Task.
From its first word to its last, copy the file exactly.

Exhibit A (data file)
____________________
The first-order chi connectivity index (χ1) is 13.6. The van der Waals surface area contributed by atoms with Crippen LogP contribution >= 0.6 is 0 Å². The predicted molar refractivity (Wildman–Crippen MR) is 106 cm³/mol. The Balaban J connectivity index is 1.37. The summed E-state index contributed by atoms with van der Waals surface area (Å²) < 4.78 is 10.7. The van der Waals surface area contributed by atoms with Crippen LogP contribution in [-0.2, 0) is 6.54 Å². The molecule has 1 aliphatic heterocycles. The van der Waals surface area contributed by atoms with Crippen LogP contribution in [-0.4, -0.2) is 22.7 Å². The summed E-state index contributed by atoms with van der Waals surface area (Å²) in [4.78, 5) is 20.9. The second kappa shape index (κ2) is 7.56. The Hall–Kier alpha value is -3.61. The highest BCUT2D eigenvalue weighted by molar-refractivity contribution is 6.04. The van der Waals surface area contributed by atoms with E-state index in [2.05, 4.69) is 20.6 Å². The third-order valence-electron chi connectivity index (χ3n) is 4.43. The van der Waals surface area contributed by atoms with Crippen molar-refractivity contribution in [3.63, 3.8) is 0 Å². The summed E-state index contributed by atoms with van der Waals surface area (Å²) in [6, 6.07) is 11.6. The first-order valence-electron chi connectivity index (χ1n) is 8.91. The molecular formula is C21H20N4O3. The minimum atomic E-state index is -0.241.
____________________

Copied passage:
The first-order chi connectivity index (χ1) is 13.6. The van der Waals surface area contributed by atoms with Crippen LogP contribution >= 0.6 is 0 Å². The predicted molar refractivity (Wildman–Crippen MR) is 106 cm³/mol. The Balaban J connectivity index is 1.37. The summed E-state index contributed by atoms with van der Waals surface area (Å²) < 4.78 is 10.7. The van der Waals surface area contributed by atoms with Crippen LogP contribution in [-0.2, 0) is 6.54 Å². The molecule has 1 aliphatic heterocycles. The van der Waals surface area contributed by atoms with Crippen LogP contribution in [-0.4, -0.2) is 22.7 Å². The summed E-state index contributed by atoms with van der Waals surface area (Å²) in [4.78, 5) is 20.9. The second kappa shape index (κ2) is 7.56. The Hall–Kier alpha value is -3.61. The highest BCUT2D eigenvalue weighted by molar-refractivity contribution is 6.04. The van der Waals surface area contributed by atoms with E-state index in [2.05, 4.69) is 20.6 Å². The third-order valence-electron chi connectivity index (χ3n) is 4.43. The van der Waals surface area contributed by atoms with Crippen molar-refractivity contribution in [3.63, 3.8) is 0 Å². The summed E-state index contributed by atoms with van der Waals surface area (Å²) in [6, 6.07) is 11.6. The first-order valence-electron chi connectivity index (χ1n) is 8.91. The molecular formula is C21H20N4O3. The minimum atomic E-state index is -0.241.